Trump has denounced the current state of libel law – governed by Times v. Sullivan as “a sham and a disgrace,’ complained that it does not “represent American values or American fairness.” Throughout the 2016 campaign, Trump suggested that he wanted to “open up our libel laws so when they write purposely negative and horrible and false articles, we can sue them and win lots of money.”
Now DeSantis has joined the chorus, making it more likely that (1) it will be an issue in the 2024 campaign, and (2) embolden judicial conservatives to renew their push to erode Sullivan.
What could possibly go wrong? Four years ago, I warned about the ‘Conservative Temptation.”
This will be immensely appealing to Trump’s conservative base. As Trump has learned, attacking the “fake news media” is the reddest of red meat and has the added advantage of feeding his own obsession with discrediting his critics. Having marinated in distaste for the media for years, conservatives will be tempted by the opportunity to strip the press of its legal protections.
But embracing the Trump/Thomas position would be a dangerous and ultimately self-defeating mistake. It would also be an ironic retreat on the issue of free speech. In recent years conservatives have embraced the First Amendment to push back against the stifling environment on some university campuses; and have adopted sweeping interpretations of its protection on free speech to invalidate a host of campaign finance laws.
In the very recent past, conservatives were appalled and outraged by suggestions that the federal government restore the Fairness Doctrine as a way of regulating and reining in conservative talk radio. They rightly saw the doctrine as restoring a form of “speech police,” who could be used to chill and harass the expression of unpopular (read conservative) opinion.
Pre-Trump, conservatives understood that their support for a free press was based on both principle and prudence. A weapon that can be used to shutter liberal media outlets can just as easily be turned against conservative activists, publications, and outlets.
Lawsuits are unlikely to put the New York Times or CNN out of business, but can the same be said of outlets like Breitbart, the Drudge Report, or the Daily Caller?
Billionaire litigants could make life miserable for Jim Acosta or Rachel Maddow; but billionaires on the left could also bankroll devastating legal attacks on talk radio hosts and right-leaning bloggers. The schadenfreude on both sides would be exceptional, but the price tag for democratic debate would be catastrophic.
So conservatives will once again face a choice in the Age of Trump, and this one may be distasteful for some, because they would be siding with the folks in the media they have been taught to loathe.
But this is the price of freedom and it is the genius of the Constitution that they claim to revere. By all means, conservatives should continue to criticize media malpractice when they see it; but they also need to reaffirm their support for “the principle that debate on public issues should be uninhibited, robust, and wide-open.”
It was, after all, Ronald Reagan who declared: “There is no more essential ingredient than a free, strong and independent press to our continued success in what the Founding Fathers called our ‘experiment’ in self-government.”
Give it a listen:
1. ‘He’s Got a Knife—Kill Him!’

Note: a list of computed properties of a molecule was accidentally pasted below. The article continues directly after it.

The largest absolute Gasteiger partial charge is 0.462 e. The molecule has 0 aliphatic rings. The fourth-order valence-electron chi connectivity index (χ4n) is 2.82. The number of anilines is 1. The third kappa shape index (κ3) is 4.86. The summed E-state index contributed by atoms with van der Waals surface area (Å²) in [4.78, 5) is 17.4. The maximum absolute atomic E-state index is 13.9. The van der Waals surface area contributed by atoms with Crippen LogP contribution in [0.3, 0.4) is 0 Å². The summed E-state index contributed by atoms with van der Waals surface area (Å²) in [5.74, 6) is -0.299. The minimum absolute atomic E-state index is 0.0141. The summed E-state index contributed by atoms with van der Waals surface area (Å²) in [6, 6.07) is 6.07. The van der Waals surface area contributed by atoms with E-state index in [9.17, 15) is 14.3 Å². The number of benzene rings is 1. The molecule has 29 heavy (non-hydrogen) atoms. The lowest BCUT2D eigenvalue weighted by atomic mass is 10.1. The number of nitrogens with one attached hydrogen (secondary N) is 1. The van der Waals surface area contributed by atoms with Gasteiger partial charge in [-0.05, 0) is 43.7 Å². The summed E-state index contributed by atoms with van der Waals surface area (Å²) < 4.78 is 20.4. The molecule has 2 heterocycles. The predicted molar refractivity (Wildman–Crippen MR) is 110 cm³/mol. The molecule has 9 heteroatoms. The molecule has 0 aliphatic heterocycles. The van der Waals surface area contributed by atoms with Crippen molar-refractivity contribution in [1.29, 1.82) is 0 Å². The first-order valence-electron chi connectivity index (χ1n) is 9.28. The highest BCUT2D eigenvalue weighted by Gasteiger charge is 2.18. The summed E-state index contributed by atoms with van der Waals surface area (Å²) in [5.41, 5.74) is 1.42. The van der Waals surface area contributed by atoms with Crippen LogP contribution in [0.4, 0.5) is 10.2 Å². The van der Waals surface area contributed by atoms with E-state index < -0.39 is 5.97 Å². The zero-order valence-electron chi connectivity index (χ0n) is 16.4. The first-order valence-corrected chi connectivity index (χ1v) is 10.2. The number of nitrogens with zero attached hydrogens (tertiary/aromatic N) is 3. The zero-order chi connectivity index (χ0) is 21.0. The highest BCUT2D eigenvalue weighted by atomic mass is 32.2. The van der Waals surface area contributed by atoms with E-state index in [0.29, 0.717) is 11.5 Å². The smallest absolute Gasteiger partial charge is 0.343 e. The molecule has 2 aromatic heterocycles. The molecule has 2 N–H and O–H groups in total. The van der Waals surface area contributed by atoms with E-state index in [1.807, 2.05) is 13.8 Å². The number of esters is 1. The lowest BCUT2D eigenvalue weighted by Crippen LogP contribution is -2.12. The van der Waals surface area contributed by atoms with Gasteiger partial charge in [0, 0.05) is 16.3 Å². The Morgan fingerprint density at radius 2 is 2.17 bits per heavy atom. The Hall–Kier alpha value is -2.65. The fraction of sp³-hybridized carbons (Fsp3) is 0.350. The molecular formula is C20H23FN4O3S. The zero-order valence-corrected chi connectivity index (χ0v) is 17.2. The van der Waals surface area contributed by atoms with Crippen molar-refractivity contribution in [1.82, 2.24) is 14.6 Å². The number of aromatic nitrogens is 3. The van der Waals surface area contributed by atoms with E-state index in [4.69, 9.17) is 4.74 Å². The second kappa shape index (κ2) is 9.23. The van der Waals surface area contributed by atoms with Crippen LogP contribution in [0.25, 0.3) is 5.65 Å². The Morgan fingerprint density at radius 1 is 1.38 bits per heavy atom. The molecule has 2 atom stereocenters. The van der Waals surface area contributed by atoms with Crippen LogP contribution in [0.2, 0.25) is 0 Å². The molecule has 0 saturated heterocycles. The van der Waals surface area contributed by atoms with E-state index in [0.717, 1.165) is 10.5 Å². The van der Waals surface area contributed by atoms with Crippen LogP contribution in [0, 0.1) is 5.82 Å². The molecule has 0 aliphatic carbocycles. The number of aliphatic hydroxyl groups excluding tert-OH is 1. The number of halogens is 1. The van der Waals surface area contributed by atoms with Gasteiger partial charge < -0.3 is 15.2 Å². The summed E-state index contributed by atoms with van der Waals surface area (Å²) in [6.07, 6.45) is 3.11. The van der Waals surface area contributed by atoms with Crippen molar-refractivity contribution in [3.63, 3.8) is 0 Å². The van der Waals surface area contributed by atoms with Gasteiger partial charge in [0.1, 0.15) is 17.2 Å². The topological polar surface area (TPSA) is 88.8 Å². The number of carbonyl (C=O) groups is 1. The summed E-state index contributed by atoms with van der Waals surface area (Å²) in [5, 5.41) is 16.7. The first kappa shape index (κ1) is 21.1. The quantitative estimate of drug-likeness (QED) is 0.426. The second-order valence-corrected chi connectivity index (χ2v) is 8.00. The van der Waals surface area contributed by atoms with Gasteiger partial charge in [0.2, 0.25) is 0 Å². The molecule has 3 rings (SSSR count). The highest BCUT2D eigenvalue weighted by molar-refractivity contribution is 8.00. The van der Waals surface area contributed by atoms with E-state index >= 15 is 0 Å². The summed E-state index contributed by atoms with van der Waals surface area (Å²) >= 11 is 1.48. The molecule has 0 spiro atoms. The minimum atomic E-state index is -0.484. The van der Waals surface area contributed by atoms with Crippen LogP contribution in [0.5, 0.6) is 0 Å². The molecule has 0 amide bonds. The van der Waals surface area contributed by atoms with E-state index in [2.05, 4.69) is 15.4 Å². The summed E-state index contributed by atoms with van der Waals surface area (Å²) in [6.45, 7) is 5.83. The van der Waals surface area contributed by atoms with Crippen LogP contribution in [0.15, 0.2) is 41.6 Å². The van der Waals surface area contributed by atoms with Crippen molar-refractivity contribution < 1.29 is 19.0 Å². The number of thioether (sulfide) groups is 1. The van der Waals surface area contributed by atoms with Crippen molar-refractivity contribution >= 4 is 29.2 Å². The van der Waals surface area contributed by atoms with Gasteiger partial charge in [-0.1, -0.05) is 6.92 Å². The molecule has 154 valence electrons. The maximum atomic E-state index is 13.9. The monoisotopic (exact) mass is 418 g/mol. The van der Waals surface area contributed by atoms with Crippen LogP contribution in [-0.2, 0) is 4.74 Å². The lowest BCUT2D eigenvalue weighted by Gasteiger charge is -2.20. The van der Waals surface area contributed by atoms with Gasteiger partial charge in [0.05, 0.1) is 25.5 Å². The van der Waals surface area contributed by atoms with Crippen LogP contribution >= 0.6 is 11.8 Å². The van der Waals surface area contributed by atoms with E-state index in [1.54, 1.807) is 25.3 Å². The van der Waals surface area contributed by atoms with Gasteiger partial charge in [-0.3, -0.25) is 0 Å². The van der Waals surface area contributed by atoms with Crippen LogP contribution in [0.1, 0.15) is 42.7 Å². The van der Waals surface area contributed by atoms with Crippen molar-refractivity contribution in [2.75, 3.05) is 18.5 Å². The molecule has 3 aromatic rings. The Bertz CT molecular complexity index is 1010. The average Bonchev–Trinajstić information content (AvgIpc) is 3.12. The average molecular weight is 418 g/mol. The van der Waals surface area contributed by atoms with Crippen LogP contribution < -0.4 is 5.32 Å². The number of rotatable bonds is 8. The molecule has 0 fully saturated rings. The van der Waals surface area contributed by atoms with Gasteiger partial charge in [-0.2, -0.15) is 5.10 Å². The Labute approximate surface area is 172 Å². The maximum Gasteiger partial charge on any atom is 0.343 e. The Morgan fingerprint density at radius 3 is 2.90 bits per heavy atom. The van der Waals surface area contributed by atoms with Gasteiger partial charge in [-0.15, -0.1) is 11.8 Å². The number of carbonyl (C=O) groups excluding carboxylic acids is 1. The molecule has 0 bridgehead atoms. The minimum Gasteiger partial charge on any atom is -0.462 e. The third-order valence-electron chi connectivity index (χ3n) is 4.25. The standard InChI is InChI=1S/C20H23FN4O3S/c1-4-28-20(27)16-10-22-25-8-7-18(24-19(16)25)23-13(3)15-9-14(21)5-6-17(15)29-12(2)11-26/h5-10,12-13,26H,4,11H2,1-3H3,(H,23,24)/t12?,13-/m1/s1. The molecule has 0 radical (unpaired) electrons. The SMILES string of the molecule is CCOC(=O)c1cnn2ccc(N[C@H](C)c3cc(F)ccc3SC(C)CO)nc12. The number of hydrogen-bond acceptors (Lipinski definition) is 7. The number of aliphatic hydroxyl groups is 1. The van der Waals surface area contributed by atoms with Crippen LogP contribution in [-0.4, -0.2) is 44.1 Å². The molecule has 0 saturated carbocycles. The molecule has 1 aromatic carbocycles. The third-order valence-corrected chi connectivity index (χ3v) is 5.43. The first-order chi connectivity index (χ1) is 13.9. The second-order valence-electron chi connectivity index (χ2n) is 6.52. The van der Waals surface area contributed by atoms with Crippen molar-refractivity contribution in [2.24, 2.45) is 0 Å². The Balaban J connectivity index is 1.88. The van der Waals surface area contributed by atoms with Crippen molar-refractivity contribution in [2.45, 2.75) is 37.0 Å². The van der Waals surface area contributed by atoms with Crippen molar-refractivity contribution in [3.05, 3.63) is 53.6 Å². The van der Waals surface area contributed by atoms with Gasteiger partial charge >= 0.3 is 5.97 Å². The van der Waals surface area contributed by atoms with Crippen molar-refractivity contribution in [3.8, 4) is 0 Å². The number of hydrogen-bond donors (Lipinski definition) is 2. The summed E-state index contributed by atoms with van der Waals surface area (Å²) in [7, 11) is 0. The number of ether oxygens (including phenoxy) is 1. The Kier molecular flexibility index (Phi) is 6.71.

In today’s Bulwark, Bill Lueders writes that not everything that makes police dangerous comes from culture. Some comes from the law—and the way cops train to operate within it.
Anthony Lowe was clearly trying to get away; there was no chance, really, that he would succeed.
The 36-year-old California man can be seen on cell phone video leaving his wheelchair behind and hobbling along on the stumps that constituted, as one news account put it, “what remained of his legs.” He can be seen waving a large knife, pursued by police with guns drawn. As other video seems to show, he had just used the knife to stab another man from behind.
Lowe, a black man, was a double amputee, having lost both legs below the knees last year. I use the past tense “was” because two of the officers, in a part of the videotaped encounter that was obscured from view by a parked vehicle, shot him 11 times in the torso, killing him.
2. Hope for Ukraine, Hope for the West, Hope for Democracy
Via Cathy Young: A conversation with Natan Sharansky and Bernard-Henri Lévy.
On Sunday afternoon in lower Manhattan, the now-familiar call Slava Ukraini!—Glory to Ukraine!—sounded in a packed auditorium of the Museum of Jewish Heritage—a location whose very nature, in a sense, challenges the propaganda tropes Vladimir Putin’s regime has used to justify its war against alleged “Nazis” in Ukraine. The museum, and the Jewish magazine Tablet, hosted an extraordinary conversation about Ukraine and the future of freedom between two towering figures associated with freedom’s cause in the twentieth and twenty-first centuries: Natan Sharansky, the ex-Soviet Jewish human rights activist who spent nine years in Soviet prison camps for championing the right to emigrate to Israel, and Bernard-Henri Lévy, the French intellectual and globetrotting public activist who has made various battles against tyranny and barbarism—in the former Yugoslavia, in Kurdistan, and now in Ukraine—his personal cause. Slava Ukraini! happens to be the title of Lévy’s just-completed documentary, the sequel to last year’s Why Ukraine? (which I wrote about in these pages). Sharansky has his own personal connection to the current events in Ukraine: he was born in Donetsk, the hub of the Kremlin-sponsored “insurgency” in Ukraine that served as the prelude to the current war.
3. What the Super Bowl Taught Us About Families
It goes without saying that these two are great athletes, but in this age of angry, rootless young singles and bizarre incels joining online cults, they are also role models, at ages 24 and 27, of what grounded, mature men should be. Both had dedicated parents with high standards. It’s not that complicated. Parenting is the key to nurturing responsible, admirable citizens.